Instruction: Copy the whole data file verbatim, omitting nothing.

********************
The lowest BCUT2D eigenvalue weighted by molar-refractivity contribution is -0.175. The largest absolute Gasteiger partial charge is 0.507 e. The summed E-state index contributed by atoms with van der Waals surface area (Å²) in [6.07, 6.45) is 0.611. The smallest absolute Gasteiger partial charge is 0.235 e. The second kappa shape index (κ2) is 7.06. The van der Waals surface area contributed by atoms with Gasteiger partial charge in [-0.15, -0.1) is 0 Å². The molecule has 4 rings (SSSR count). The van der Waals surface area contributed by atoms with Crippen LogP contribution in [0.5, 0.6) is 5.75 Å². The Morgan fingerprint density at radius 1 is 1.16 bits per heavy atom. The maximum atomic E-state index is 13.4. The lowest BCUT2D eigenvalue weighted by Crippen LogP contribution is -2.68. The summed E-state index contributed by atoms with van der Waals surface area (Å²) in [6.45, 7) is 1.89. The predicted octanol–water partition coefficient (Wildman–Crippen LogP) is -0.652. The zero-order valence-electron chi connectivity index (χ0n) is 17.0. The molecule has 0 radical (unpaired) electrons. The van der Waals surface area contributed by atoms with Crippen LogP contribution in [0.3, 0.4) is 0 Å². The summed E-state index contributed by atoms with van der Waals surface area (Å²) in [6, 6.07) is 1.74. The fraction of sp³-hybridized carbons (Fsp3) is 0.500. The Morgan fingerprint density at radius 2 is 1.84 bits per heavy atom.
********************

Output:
The lowest BCUT2D eigenvalue weighted by molar-refractivity contribution is -0.175. The largest absolute Gasteiger partial charge is 0.507 e. The summed E-state index contributed by atoms with van der Waals surface area (Å²) in [6.07, 6.45) is 0.611. The smallest absolute Gasteiger partial charge is 0.235 e. The second kappa shape index (κ2) is 7.06. The van der Waals surface area contributed by atoms with Gasteiger partial charge in [-0.15, -0.1) is 0 Å². The molecule has 4 rings (SSSR count). The van der Waals surface area contributed by atoms with Crippen LogP contribution in [0.5, 0.6) is 5.75 Å². The Morgan fingerprint density at radius 1 is 1.16 bits per heavy atom. The maximum atomic E-state index is 13.4. The lowest BCUT2D eigenvalue weighted by Crippen LogP contribution is -2.68. The summed E-state index contributed by atoms with van der Waals surface area (Å²) in [6.45, 7) is 1.89. The predicted octanol–water partition coefficient (Wildman–Crippen LogP) is -0.652. The zero-order valence-electron chi connectivity index (χ0n) is 17.0. The molecule has 0 radical (unpaired) electrons. The van der Waals surface area contributed by atoms with Crippen LogP contribution in [0.3, 0.4) is 0 Å². The summed E-state index contributed by atoms with van der Waals surface area (Å²) in [6, 6.07) is 1.74. The fraction of sp³-hybridized carbons (Fsp3) is 0.500. The Morgan fingerprint density at radius 2 is 1.84 bits per heavy atom.